Calling the A.H. Robins Co.'s conduct "fraudulent and dangerous to its customers," a Denver judge yesterday refused to reduce a $6.8 million judgement awarded a woman who nearly died after using the Dalkon Shield.
Last July, a jury watched Carie M. Palmer the amount as punitive damages after a two-month trial -- the largest single award from scores of suits tied over the last five years by women who claimed they suffered septic abortions or other serious complications from using the shield, an intrauterine birth-control device.
Denver District Court Judge Robert Fullerton also denied the company's motion for a new trial.
"We remain of the opinion that the Dalkon Shield was not the cause of the plaintiff's problems," Roscoe Puckett, Robbins' manager of public information, said by telephone from Richmond, Va. "Obviously, the decision will be appealed."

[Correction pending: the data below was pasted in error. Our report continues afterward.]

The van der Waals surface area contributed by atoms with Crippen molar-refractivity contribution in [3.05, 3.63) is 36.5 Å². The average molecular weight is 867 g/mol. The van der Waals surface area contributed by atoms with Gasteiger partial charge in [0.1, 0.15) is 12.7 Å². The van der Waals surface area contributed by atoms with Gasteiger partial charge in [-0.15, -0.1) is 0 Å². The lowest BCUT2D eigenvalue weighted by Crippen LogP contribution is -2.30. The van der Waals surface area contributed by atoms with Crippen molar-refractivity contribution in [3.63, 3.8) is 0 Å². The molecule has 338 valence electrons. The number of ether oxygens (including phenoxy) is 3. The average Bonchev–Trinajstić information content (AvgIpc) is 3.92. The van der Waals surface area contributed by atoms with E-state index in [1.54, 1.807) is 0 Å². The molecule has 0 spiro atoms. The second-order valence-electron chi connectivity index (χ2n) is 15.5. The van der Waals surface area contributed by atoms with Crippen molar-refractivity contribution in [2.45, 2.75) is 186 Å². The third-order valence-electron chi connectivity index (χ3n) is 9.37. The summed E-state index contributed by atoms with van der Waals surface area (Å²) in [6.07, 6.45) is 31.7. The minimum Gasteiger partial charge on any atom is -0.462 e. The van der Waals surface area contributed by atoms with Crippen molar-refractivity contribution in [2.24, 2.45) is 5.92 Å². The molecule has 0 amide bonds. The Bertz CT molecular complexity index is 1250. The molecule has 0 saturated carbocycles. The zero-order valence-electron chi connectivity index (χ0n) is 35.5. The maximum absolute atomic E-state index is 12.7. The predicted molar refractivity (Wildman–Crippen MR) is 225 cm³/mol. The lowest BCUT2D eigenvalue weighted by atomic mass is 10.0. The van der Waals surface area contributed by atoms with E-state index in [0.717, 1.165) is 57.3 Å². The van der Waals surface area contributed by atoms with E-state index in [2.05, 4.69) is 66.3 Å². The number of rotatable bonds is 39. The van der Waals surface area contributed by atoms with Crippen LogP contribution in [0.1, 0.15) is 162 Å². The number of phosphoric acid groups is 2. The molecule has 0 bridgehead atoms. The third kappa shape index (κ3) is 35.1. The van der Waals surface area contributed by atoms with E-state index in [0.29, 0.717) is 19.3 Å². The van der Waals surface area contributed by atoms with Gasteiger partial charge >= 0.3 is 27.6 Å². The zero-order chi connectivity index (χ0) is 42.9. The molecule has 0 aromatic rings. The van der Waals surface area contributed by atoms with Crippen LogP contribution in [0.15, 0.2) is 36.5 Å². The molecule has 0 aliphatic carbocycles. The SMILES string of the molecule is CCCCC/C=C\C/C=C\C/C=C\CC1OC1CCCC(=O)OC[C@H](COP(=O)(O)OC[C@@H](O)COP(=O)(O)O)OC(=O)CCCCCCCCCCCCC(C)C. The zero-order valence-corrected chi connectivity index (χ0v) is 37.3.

Palmer had the shield inserted in 1973. She later became pregnant and suffered an almost fatal septic abortion.
Fullerton said that Robbins' marketing of the shield "was characterized by a conscious decision . . . to market an inadequately tested, dangerous product by unethical and improper means, using false and misleading advertising."
"The evidence showed that once the company was made specifically aware of the numerous dangerous side effects of the device . . . it suppressed the information, made additional false claims and then resorted to an effort to cover up the facts."